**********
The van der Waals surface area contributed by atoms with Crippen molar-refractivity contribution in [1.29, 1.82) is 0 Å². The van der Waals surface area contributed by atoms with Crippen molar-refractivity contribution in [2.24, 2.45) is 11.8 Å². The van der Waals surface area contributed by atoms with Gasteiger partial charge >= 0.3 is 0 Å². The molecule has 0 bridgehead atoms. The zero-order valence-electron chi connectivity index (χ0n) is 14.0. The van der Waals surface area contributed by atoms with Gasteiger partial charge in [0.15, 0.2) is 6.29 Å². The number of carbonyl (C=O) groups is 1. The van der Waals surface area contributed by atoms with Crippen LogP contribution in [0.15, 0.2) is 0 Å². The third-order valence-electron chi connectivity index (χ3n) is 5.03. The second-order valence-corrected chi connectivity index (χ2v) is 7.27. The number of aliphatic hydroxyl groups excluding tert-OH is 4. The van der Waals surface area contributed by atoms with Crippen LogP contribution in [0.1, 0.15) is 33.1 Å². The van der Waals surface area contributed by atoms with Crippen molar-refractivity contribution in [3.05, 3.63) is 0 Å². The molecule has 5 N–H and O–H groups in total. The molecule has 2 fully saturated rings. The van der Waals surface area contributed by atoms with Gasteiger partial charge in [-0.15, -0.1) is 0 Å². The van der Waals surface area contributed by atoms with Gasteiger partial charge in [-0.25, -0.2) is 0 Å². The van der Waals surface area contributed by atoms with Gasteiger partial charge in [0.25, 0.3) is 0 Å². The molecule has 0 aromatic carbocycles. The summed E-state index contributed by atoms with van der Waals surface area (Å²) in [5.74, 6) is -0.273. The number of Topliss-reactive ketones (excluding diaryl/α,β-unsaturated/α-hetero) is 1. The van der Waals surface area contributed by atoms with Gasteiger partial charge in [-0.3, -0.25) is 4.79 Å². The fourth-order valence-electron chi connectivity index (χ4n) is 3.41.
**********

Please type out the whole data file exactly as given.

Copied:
The van der Waals surface area contributed by atoms with Crippen molar-refractivity contribution in [1.29, 1.82) is 0 Å². The van der Waals surface area contributed by atoms with Crippen molar-refractivity contribution in [2.24, 2.45) is 11.8 Å². The van der Waals surface area contributed by atoms with Gasteiger partial charge >= 0.3 is 0 Å². The molecule has 0 bridgehead atoms. The zero-order valence-electron chi connectivity index (χ0n) is 14.0. The van der Waals surface area contributed by atoms with Gasteiger partial charge in [0.15, 0.2) is 6.29 Å². The number of carbonyl (C=O) groups is 1. The van der Waals surface area contributed by atoms with Crippen LogP contribution in [0.15, 0.2) is 0 Å². The third-order valence-electron chi connectivity index (χ3n) is 5.03. The second-order valence-corrected chi connectivity index (χ2v) is 7.27. The number of aliphatic hydroxyl groups excluding tert-OH is 4. The van der Waals surface area contributed by atoms with Crippen LogP contribution in [0.1, 0.15) is 33.1 Å². The van der Waals surface area contributed by atoms with Crippen molar-refractivity contribution in [3.05, 3.63) is 0 Å². The molecule has 5 N–H and O–H groups in total. The molecule has 2 fully saturated rings. The van der Waals surface area contributed by atoms with Gasteiger partial charge in [-0.15, -0.1) is 0 Å². The van der Waals surface area contributed by atoms with Gasteiger partial charge in [-0.25, -0.2) is 0 Å². The van der Waals surface area contributed by atoms with Gasteiger partial charge in [0.25, 0.3) is 0 Å². The molecule has 0 aromatic carbocycles. The summed E-state index contributed by atoms with van der Waals surface area (Å²) in [5.74, 6) is -0.273. The number of Topliss-reactive ketones (excluding diaryl/α,β-unsaturated/α-hetero) is 1. The van der Waals surface area contributed by atoms with Gasteiger partial charge in [-0.3, -0.25) is 4.79 Å². The fourth-order valence-electron chi connectivity index (χ4n) is 3.41.